5 Things We Learned About Lipstick Queen Poppy King
“I’m the polar opposite of 90 per cent of women in that red lipstick is my go-to,” says Poppy King, the perpetually scarlet-mouthed, Australian-born, New York City-based founder of Lipstick Queen. “When I want to do something daring or different, I’ll wear wine or pink.” King has just launched her second book, The A to Z of Lipstick, which covers everything from application advice to historical trivia, including a section about how lipstick is manufactured. “It’s taking all the things I find fascinating about lipstick, both the intellectual and the superficial, and putting it all together.” Here are five things we learned about the queen of lipstick.
At 18, King launched Poppy, an edited collection of lipsticks, in her hometown of Melbourne. She found the factory to produce her line by scrolling through the phone book. “All these years, through all my ups and downs, triumphs, failures and all the drama—the fact that I found this factory in the phone book is the thing that floors most people,” she says. “Whether it’s looking in a phone book or putting on a lipstick, give yourself a new sense of what is possible.”
King moved to New York City after receiving a job offer from Prescriptives in 2002, but she left the position after three years, missing the connection she had with real women. “When you’re an executive in the corporate beauty world, you’re more removed from the customer,” she explains. Because she’s not a makeup artist, King looks at lipstick from the buyer’s perspective. “I want something that makes me feel empowered, intellectually curious and more beautiful on the outside.”
Rather than create hundreds of shades, King prefers to play with pigment levels, offering similar hues in both opaque and sheer versions. “It’s a totally different effect, but it’s still the colour you love,” she says, adding that the sheer options are perfect for women who are intimidated by full-blown opacity. Some of her shades, like Frog Prince and Hello Sailor, are chameleon-like. The green-hued Frog turns lips rosy, while the blue-shaded Sailor gives them a berry tint. Next up is Black Lace Rabbit, which looks noir in the tube but leaves a smoky veil. “It’s like stockings for your lips,” says King.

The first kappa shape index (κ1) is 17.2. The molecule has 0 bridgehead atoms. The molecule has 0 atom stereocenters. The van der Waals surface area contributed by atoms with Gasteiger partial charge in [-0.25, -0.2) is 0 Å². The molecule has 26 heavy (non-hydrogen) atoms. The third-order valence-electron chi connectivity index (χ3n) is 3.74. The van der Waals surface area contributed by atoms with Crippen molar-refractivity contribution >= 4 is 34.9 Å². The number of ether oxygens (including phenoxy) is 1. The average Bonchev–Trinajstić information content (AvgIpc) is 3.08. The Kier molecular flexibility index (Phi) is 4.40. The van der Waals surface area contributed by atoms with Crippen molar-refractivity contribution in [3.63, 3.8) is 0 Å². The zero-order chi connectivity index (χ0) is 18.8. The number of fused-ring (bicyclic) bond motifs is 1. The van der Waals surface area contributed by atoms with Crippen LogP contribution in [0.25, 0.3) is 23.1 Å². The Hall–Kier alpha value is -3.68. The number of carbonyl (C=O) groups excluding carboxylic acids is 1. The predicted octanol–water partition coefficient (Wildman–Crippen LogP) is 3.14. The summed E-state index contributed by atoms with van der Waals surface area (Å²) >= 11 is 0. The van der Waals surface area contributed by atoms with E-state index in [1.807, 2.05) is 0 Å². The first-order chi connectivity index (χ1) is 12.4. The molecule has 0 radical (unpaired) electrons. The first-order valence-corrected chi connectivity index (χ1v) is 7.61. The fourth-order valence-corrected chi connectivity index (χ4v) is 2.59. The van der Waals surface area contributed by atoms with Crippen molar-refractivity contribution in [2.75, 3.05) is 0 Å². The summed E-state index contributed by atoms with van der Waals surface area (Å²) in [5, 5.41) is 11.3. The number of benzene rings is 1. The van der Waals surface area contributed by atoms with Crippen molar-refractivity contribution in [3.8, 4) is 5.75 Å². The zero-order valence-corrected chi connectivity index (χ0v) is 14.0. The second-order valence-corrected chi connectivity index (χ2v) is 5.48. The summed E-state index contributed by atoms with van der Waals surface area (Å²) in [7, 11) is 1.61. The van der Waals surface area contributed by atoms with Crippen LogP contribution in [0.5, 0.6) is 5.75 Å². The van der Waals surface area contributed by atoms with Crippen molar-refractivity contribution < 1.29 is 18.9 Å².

Despite being a hardcore lipstick enthusiast, King encourages women to go bare on occasion. “It’s a tool, not a rule,” she explains. On the days she goes without lipstick, King says she’s shocked when people recognize her on the street. “I feel like, ‘Whoa, how did they see me?’” Taking a break from her red mouth also helps her rediscover her affection for it. “It’s nice to put lipstick down for a while, come back and say, ‘I look so chic with this lipstick on!’ You surprise yourself.”
There are two great lipstick moments in pop culture that stand out to King: The first is in Breakfast at Tiffany’s, when Audrey Hepburn says, “Hand me my purse, will you, darling? A girl can’t read that sort of thing without her lipstick on.” King says, “It just so gets to the crux of lipstick being this kind of experience…It helps you be prepared for life.” The other is the scene in Butterfield 8, when Elizabeth Taylor refuses money left in her purse from her lover and writes “No Sale” in lipstick on the mirror. “It goes to show that lipstick is far from a submissive product,” she says. “It’s a weapon of self-empowerment.”